An Anne Arundel County resident and senior at the Johns Hopkins University has been named a Rhodes scholar -- the first from Hopkins since 1988.
Westley W. Moore , 22, of Pasadena, an international relations major, was one of 32 Americans named Rhodes scholars Saturday night.
Joshua D. Nassiri, a senior at the Naval Academy and a resident of Hayden, Idaho, also was awarded one of the prestigious scholarships.
"It's incredible," Moore said yesterday. "It's honestly something that I wasn't expecting. I was blessed and just really fortunate that it worked out."
"It's a terrific recognition of an absolutely terrific student," said Dennis O'Shea, a Hopkins spokesman. "And I think it also reflects well on the entire Hopkins student body."
The scholarship will provide Moore with two years of study at Oxford University in England, where he hopes to pursue an advanced degree in international relations.
Moore is a first lieutenant in the Army Reserves, a certified paratrooper and was a wide receiver on the Blue Jay football team. This spring and summer, he will begin his Army Reserve active duty obligation at military intelligence school in Arizona.
Moore serves on the board of directors of the Central Maryland chapter of the March of Dimes and was chairman of the Men of the National Association for the Advancement of Colored People at Hopkins. In 1998 and 1999, he served internships in the office of former Baltimore Mayor Kurt L. Schmoke, who was a Rhodes scholar .
Moore, who graduates this month, is working with the Baltimore public defender's office to create Students Taking A New Direction, a program in which college students will serve as mentors to juveniles who have been arrested.
"I think the biggest thing that the board looked at was a lot of different leadership activities that I've been involved with," Moore said. "I've always been one to build bridges between people."
Moore was raised in the Bronx, N.Y., and moved to Maryland in 1995 with his mother, Joy, when her employer, the Annie E. Casey Foundation, relocated to Baltimore. His father, William, died when Moore was 3.
In 1998, Moore transferred to Hopkins, where his minor is economics, after graduating with an associate's degree from Valley Forge Military Academy and College in Pennsylvania.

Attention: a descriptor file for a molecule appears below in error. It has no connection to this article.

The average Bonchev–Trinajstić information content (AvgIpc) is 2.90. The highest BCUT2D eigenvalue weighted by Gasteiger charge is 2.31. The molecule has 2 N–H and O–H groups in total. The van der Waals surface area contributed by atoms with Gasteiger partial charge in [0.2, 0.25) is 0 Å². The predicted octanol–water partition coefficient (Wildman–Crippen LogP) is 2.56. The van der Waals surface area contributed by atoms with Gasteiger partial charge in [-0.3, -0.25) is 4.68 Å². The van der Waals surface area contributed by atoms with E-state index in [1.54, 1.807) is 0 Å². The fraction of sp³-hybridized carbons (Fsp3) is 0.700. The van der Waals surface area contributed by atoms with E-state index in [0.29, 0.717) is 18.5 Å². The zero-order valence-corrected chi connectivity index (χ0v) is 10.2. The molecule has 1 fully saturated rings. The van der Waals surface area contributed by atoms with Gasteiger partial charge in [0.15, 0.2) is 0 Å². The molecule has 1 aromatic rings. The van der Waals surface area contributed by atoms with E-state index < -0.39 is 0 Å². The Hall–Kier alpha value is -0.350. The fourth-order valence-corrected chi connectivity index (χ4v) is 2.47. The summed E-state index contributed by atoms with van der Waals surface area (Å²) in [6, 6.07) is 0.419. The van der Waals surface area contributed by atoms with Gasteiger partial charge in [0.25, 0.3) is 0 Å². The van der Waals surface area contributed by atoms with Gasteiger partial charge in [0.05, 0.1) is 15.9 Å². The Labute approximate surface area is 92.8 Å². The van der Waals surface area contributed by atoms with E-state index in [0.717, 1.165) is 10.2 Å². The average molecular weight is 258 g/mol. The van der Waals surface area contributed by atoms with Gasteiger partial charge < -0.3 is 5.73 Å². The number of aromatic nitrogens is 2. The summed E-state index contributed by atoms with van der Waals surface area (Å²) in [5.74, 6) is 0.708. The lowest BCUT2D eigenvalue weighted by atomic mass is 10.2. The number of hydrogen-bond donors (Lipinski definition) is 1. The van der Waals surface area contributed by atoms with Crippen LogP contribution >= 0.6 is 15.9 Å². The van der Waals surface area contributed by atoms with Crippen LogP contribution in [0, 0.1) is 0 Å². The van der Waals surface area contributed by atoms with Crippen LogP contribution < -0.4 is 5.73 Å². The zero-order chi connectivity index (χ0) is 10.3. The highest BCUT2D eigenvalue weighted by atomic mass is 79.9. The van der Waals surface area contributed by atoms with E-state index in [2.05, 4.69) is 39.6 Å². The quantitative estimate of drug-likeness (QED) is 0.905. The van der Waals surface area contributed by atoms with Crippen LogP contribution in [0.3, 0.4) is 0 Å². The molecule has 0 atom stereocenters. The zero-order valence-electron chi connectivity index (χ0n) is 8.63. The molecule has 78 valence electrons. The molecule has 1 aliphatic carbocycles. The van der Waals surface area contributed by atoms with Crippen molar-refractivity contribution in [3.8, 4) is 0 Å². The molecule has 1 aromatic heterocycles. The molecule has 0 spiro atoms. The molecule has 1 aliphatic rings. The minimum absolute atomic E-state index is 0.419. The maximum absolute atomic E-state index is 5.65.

Nassiri, 22, was raised in Southern California and graduated from Sunny Hills High School in Fullerton. His family later moved to Idaho. At the Naval Academy, he has a major in chemistry and minor in German. He is president of the men's glee club.
'Kind of overwhelming'
"It's really kind of overwhelming at this point," Nassiri said of his selection for a Rhodes scholarship. He said he is considering a combined degree program at Oxford in philosophy, psychology and physiology. Nassiri said that after he completes his Rhodes scholarship, he intends to attend medical school and become a military physician.
"My experience at Oxford will make me a better officer and a better physician," he said.
The Rhodes scholarships were created in 1902 in the will of British philanthropist Cecil John Rhodes.
950 applicants from U.S.
Winners were selected this year from among 950 applicants at 327 American colleges and universities. Scholars are also chosen from 18 other countries or regions worldwide. The United States has the largest contingent.
Moore completed his final interviews in Washington, where he and other finalists competed for four slots in a region that includes Delaware, Maryland, Washington, North Carolina, South Carolina, Virginia and West Virginia.
Moore said the interviews were "very intimidating" because they're conducted by boards of influential people who want to see how well candidates handle pressure.
"You know how much the interview means, and you're also sitting in the room with the president of Georgetown University and former Mayor Kurt Schmoke," he said.
Rhodes envisioned candidates who were not just "mere bookworms," says the scholarship's Web site, www.rhodesscholar.org.
Students are selected based on four criteria: literary and scholastic attainments, fondness for and success in sports, compassion for others and leadership potential.
Those who fulfill that criteria will "esteem the performance of public duties as [their] highest aim," Rhodes said, according to the Web site.